NHS Digital optical data publication

Our response to proposals to stop collecting workforce and activity data, November 2019

Sight test

The Consultation

NHS Digital consulted on proposals to stop collecting and publishing data on ophthalmic practitioners authorised to carry out sight tests in England and Wales (the performers lists) and data on NHS sight test activity in England.

The AOP's response

1. Do you currently use the GOS Workforce Statistics for England and Wales publication, or the GOS Activity Statistics publication? Please state which you use and how

The AOP is a membership body for optometrists and other eye health professionals. We represent over 80% of the UK’s 15,000 optometrists. We welcome the opportunity to respond to this consultation.

We use both the General Ophthalmic Services (GOS) workforce statistics and the activity statistics frequently in our policy and communications work, both with our members and external stakeholders including governments, the NHS and regulators. Although the statistics are less detailed and informative than they should be, they are essential measures of the level of GOS activity which is a fundamental component of our members’ work. 

This information is vital when considering issues such as trends in GOS demand and service levels, workforce planning, and optometry education. 

2. Are you supportive of the changes proposed?


As stated in our response to question 1, the statistics involved in these publications are vital to our work. As a measure of GOS activity and the workforce available to deliver GOS, they also have public health implications.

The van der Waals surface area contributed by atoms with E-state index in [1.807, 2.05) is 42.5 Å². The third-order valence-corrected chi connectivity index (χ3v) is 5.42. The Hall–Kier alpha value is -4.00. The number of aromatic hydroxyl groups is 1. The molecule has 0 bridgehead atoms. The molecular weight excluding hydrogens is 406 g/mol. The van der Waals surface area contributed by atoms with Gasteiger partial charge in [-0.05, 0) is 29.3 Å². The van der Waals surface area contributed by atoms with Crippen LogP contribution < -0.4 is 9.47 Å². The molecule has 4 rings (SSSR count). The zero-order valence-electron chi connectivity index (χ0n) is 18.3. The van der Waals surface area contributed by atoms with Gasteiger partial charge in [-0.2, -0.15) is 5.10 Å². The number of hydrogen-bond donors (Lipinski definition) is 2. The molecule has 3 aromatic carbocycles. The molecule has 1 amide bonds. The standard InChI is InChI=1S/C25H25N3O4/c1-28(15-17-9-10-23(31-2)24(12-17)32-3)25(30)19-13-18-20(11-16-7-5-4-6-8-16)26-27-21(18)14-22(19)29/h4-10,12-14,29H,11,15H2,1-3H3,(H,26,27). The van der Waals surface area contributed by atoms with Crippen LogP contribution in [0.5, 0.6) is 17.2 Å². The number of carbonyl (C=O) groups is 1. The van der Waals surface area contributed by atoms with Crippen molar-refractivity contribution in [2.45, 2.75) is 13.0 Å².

The statistics should be straightforward for NHS Digital to collect and verify to a reasonable level of confidence via Primary Care Support England (PCSE), which is responsible for updating the performers’ list and processing contractor claims for GOS work. 

Although we recognise that the statistics are currently less detailed and reliable than they should be, that is not a good argument for ceasing their publication. NHS Digital should confer with NHS England and PCSE to identify how the quality of the statistics could be improved.

3. What would the impact of the change be to you/your work?

See our responses to questions 1 and 2.

4. Do you have any other comments on this proposal?

Community optical practices have a vital role in helping the NHS to meet demand for eye healthcare, which is growing as the UK’s population ages. Given the challenges of planning to meet that demand, we think NHS Digital should consider and then consult on how it can improve the range and quality of data on GOS that it collects and publishes.   

The Association of Optometrists
November 2019